Send to

Choose Destination
Virchows Arch. 2015 Nov;467(5):603-8. doi: 10.1007/s00428-015-1846-0. Epub 2015 Sep 16.

Adenovirus disease in six small bowel, kidney and heart transplant recipients; pathology and clinical outcome.

Author information

Pathology, Loyola University Medical Center, Chicago, IL, USA.
Ann & Robert H Lurie Children's Hospital of Chicago, Chicago, IL, USA.
Pathology, Loyola University Medical Center, Chicago, IL, USA.
Department of Pathology, Renal and Transplant Pathology, Loyola University Medical Center, Bldg#l10, Room#2242, 2160 S. First Avenue, Maywood, IL, 60153, USA.


Adenoviruses are emerging as important viral pathogens in hematopoietic stem cell and solid organ transplant recipients, impacting morbidity, graft survival, and even mortality. The risk seems to be highest in allogeneic hematopoietic stem cell transplant recipients as well as heart, lung, and small bowel transplant recipients. Most of the adenovirus diseases develop in the first 6 months after transplantation, particularly in pediatric patients. Among abdominal organ recipients, small bowel grafts are most frequently affected, presumably due to the presence of a virus reservoir in the mucosa-associated lymphoid tissue. Management of these infections may be difficult and includes the reduction of immunosuppression, whenever possible, combined with antiviral therapy, if necessary. Therefore, an awareness of the pathology associated with such infections is important in order to allow early detection and specific treatment. We reviewed six transplant recipients (small bowel, kidney, and heart) with adenovirus graft involvement from two institutions. We sought to compare the diagnostic morphology and the clinical and laboratory findings. The histopathologic features of an adenovirus infection of the renal graft and one native kidney in a heart transplant recipient included a vaguely granulomatous mixed inflammatory infiltrate associated with rare cells showing a cytopathic effect (smudgy nuclei). A lymphocytic infiltrate, simulating T cell rejection, with admixture of eosinophils was also seen. In the small bowel grafts, there was a focal mixed inflammatory infiltrate with associated necrosis in addition to cytopathic effects. In the heart, allograft adenovirus infection was silent with no evidence of inflammatory changes. Immunohistochemical stain for adenovirus was positive in all grafts and in one native kidney. All patients were subsequently cleared of adenovirus infection, as evidenced by follow-up biopsies, with no loss of the grafts. Adenovirus infection can involve allografts as well as native organs in solid organ transplant recipients. Infection is associated with variable necrosis and acute inflammation, in addition to a rejection-like infiltrate. Hematuria in non-renal solid organ transplant recipients may be associated with adenovirus nephritis and clinically silent graft involvement. Prompt diagnosis (aided by immunohistochemistry (IHC) and serology), with specific treatment, can prevent graft loss.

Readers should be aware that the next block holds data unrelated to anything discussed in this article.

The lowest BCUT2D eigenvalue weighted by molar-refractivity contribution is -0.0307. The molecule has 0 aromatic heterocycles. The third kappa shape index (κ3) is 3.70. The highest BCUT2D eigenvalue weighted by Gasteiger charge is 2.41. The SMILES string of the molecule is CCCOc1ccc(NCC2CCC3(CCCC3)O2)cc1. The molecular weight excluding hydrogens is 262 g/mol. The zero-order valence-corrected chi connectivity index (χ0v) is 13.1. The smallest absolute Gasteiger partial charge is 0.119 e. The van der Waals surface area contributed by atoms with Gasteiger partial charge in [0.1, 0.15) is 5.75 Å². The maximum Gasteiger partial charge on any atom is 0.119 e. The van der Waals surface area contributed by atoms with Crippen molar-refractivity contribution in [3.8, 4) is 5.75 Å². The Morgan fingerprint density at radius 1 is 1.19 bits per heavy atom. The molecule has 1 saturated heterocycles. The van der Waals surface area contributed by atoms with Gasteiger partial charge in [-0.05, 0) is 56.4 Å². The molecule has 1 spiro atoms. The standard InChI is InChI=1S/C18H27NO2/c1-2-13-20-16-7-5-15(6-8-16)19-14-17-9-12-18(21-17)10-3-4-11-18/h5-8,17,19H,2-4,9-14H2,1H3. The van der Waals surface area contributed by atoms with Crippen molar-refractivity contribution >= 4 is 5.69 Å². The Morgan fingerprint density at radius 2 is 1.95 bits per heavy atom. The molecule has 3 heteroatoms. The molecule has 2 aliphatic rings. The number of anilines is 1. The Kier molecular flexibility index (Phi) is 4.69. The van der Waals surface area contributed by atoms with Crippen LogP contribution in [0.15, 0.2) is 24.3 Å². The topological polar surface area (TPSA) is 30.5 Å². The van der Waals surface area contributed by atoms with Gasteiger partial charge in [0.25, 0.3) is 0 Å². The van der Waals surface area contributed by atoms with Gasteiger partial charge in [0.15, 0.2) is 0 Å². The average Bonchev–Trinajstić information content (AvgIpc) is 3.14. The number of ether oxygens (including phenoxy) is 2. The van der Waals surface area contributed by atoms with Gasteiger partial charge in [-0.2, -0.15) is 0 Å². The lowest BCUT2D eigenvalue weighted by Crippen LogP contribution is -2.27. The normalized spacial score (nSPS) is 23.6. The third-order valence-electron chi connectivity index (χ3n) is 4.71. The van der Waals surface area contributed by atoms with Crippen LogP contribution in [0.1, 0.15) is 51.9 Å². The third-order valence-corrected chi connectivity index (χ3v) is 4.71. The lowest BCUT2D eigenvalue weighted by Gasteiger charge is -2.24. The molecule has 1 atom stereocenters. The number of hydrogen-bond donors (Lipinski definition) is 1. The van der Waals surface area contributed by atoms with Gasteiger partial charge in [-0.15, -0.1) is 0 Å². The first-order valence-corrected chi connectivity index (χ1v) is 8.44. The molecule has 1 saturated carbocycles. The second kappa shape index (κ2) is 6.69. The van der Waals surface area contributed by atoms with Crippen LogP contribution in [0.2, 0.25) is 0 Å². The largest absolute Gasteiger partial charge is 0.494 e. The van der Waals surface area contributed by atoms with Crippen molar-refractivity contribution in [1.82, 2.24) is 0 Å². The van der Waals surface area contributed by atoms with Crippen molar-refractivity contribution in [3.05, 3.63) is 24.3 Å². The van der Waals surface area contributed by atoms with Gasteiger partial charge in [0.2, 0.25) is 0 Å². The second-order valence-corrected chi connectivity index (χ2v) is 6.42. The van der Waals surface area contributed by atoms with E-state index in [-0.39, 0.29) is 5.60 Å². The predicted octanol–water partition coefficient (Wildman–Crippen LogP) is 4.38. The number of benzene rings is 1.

Adenovirus; Enteritis; Heart involvement; Nephritis; Solid organ transplant

[Indexed for MEDLINE]

Supplemental Content

Full text links

Icon for Springer
Loading ...
Support Center